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Author Topic: Alex Cruise - Part 6 – Roma in a day-a  (Read 1644 times)
MrPeabody
Ohhh.. I'm so hot, Brrr
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Tack för en underbar kväll, Alex.


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« on: September 03, 2012, 10:25:14 PM »

There's a saying that states you can't see Rome in a day.  Well, it's true.  Very true.  Today was adventure day since I opted to not take one of Norwegian's shore excursions.  I had done a lot of research and the overwhelming consensus was that it was much better to do it in your own, so that's what I did.  After an early breakfast, Dwight and I disembarked and boarded a shuttle bus to the port exit.  Like most ports of call, the area is heavily industrialized and passengers are not allowed to walk out of the port.  Following the steps I had seen on YouTube, we walked to the train station and only had to wait a few minutes for the 8:41 train.  Arriving at Termini station in downtown Rome around 9:45, we got Roma Passes which provided admission to any two sites/museums as well as free use of public transportation.

Two stops on the Metro later we were standing outside the Coliseum.  We walked around the perimeter and took pictures before working our way into the sea of fellow tourists.  As we were trying to determine which line was which a young lady approached us and asked if we were interested in a tour.  We chatted a bit and it turned out that she was from Philadelphia and had at one time applied to York College, less than 10 miles from me.  Small world syndrome strikes again.  The tour included professional guides of not only the Coliseum but also Palatine Hill and the Roman Forum.  The price was very reasonable since our Roma Passes already covered the entrance fees so we agreed and followed her to the tour meeting point.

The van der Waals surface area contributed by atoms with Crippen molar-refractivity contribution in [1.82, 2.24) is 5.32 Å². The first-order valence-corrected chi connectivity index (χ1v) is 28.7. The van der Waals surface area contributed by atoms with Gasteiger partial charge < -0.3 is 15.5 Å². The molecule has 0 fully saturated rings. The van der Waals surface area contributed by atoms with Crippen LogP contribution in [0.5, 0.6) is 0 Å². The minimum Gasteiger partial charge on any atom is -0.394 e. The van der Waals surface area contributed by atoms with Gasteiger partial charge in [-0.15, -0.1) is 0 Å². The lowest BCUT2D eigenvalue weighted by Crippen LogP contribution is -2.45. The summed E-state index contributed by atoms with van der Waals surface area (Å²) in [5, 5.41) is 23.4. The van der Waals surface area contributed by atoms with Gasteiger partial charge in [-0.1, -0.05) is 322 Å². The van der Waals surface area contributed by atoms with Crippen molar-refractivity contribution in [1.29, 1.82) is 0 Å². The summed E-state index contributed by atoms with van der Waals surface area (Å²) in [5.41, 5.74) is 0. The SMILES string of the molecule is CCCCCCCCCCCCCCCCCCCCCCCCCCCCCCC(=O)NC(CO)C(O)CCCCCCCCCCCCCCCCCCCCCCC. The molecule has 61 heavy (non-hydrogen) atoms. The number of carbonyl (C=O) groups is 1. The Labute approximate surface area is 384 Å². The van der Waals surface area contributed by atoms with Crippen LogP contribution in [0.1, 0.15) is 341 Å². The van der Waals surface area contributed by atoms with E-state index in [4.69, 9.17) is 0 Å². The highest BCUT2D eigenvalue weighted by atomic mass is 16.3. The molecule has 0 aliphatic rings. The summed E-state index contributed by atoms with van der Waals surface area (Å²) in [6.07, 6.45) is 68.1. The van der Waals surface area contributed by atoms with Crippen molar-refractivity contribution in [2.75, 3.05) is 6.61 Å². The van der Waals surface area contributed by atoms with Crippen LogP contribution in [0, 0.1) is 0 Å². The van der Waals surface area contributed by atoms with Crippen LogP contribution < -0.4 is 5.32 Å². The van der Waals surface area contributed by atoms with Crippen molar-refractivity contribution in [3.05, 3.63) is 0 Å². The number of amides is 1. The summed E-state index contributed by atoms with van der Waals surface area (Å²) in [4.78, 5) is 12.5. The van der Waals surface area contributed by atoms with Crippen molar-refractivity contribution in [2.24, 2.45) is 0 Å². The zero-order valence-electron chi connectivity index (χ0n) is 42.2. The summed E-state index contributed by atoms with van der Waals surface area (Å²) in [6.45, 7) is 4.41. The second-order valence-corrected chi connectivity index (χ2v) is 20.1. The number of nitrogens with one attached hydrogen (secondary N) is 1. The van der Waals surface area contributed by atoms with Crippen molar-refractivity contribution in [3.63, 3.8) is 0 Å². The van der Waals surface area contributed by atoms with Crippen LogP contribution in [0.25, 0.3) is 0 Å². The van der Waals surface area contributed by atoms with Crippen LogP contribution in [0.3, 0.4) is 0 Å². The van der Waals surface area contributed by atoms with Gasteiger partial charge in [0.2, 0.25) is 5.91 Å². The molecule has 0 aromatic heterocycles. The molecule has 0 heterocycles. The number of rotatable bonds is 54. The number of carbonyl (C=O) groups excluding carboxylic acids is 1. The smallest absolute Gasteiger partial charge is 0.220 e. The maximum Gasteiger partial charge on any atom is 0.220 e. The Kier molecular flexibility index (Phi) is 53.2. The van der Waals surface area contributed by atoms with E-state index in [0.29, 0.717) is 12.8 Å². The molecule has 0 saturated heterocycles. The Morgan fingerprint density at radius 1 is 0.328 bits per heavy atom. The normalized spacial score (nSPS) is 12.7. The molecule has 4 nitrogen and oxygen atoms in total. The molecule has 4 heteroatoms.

Our guide for the Coliseum tour was an Italian gentleman named Roberto who was not only very knowledgeable but very entertaining as well.  He gave us a brief history of the arena and some background on the political environment that led to its construction and destruction.  We then went inside and up the stairs to the main level. In addition to the important facts, Roberto gave us many interesting and sometimes humorous bits of trivia.  He often quizzed tour members on things that should have had an easy answer and one young lady from Canada kept giving the wrong ones.  At one point he jokingly admonished her to stop answering!

The Coliseum is truly spectacular; words really can't describe it.  It is both awe inspiring and a little humbling to imagine how something that amazing could have been built with the technology of the times.  To stand on the very stones that both Emperors and common Romans stood on almost 2,000 year ago really brings history to life.  The brutality of what happened there also makes one appreciate not only how far we have come but how far we have yet to go.